Six months on from Windows Vista's consumer release and Microsoft has finally admitted that sales of the new OS have failed to live up its bullish predictions. So what's behind the apparently indifferent attitude to what was supposed to be the most important Windows release of all time?
Dozens of Vista PCs and laptops have been through the PC Advisor Test Centre over the past six months and we've failed to spot major operating system-related problems with any of them. Those Vista issues that we have picked up on seem to occur either when people upgrade their previous XP PC, or when they connect an ageing peripheral to a Vista PC only to find the drivers haven't been updated to allow the two to work together. Other than that, we regard the OS as a decent upgrade and most members of our Windows Vista forum seem to agree with us.
And yet Microsoft revealed in July that it expects XP sales to be nearly 50 percent higher over the next 12 months than it originally estimated, with a higher than expected number of PC buyers preferring the older, cheaper OS to its more handsome sibling. It's possible that Microsoft was overly ambitious with its projection for Vista sales because previous stats from the company indicated that the OS was flying off the shelves. Microsoft said it shipped 40 million copies of Vista during its first 100 days on sale - more than double the number of XP copies sold during the first three months of its availability.
But even those who stand to benefit most from marketing Vista as the Holy Grail of computing have criticised Microsoft's creation. According to Acer president Gianfranco Lanci, the whole industry is disappointed with Vista, which, he said, is riddled with problems. Comments like this hardly inspire customers to rush out and buy a laptop or desktop PC.
And the case for upgrading has been slightly undermined by Microsoft's confirmation that it plans to replace Vista in just three years. As we report in our October 07 issue, the next version of Windows - currently codenamed Windows 7 - will be with us in 2010, according to Microsoft's roadmap. This will tempt many buyers to skip Vista altogether and jump straight to its successor.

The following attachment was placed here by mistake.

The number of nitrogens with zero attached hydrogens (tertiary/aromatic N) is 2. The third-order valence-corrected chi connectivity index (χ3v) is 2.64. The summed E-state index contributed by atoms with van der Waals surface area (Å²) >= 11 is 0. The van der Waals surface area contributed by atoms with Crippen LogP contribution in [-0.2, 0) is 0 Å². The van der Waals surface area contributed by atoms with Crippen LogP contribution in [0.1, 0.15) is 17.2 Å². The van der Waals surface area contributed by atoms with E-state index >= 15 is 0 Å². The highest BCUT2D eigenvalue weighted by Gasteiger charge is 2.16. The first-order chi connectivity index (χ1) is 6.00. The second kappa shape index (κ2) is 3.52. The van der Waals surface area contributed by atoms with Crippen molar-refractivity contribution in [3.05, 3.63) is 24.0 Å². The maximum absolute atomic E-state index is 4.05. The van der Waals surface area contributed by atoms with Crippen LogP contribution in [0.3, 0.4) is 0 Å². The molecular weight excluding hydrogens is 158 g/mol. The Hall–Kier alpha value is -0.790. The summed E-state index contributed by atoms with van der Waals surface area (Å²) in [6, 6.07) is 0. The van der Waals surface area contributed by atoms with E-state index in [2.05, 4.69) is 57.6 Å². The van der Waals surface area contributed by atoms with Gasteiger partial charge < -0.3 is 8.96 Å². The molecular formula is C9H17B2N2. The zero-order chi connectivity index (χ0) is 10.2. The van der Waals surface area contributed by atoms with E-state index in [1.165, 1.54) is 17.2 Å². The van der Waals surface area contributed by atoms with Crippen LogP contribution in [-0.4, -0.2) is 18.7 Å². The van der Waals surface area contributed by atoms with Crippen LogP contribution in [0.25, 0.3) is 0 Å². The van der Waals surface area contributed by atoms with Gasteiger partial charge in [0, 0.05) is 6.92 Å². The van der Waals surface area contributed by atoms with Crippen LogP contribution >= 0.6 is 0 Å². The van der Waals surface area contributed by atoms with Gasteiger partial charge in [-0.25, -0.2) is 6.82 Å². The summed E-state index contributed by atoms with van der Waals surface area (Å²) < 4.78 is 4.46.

Anyone frustrated by Vista's constantly slipping release date during the five years leading up to its launch will know better than to trust a Microsoft roadmap. However, many believe that Windows 7 will be a minor upgrade rather than an overhaul. Research firm Gartner predicts that Windows 7 will be a date-driven release - it will ship in 2010 regardless of what state it's in, provided it's as secure and bug-free as is possible. Ultimately, however, details on the new features coming in Windows 7 are scarce.
Our advice remains consistent with what we said when Vista launched in January: if your current PC remains perfectly adequate for your needs and you can live without Vista's new features (click here for our full Windows Vista review), there's no compelling reason to get out the chequebook. But if you need a new PC now, have no qualms about buying one with Vista installed.
Whatever your decision, there's a wealth of essential advice in our October 07 cover feature to make sure you're getting the most out of your PC. We've put together 12 pages of tips that will revive your ageing XP machine, or make sure your new Vista machine keeps running at full pelt.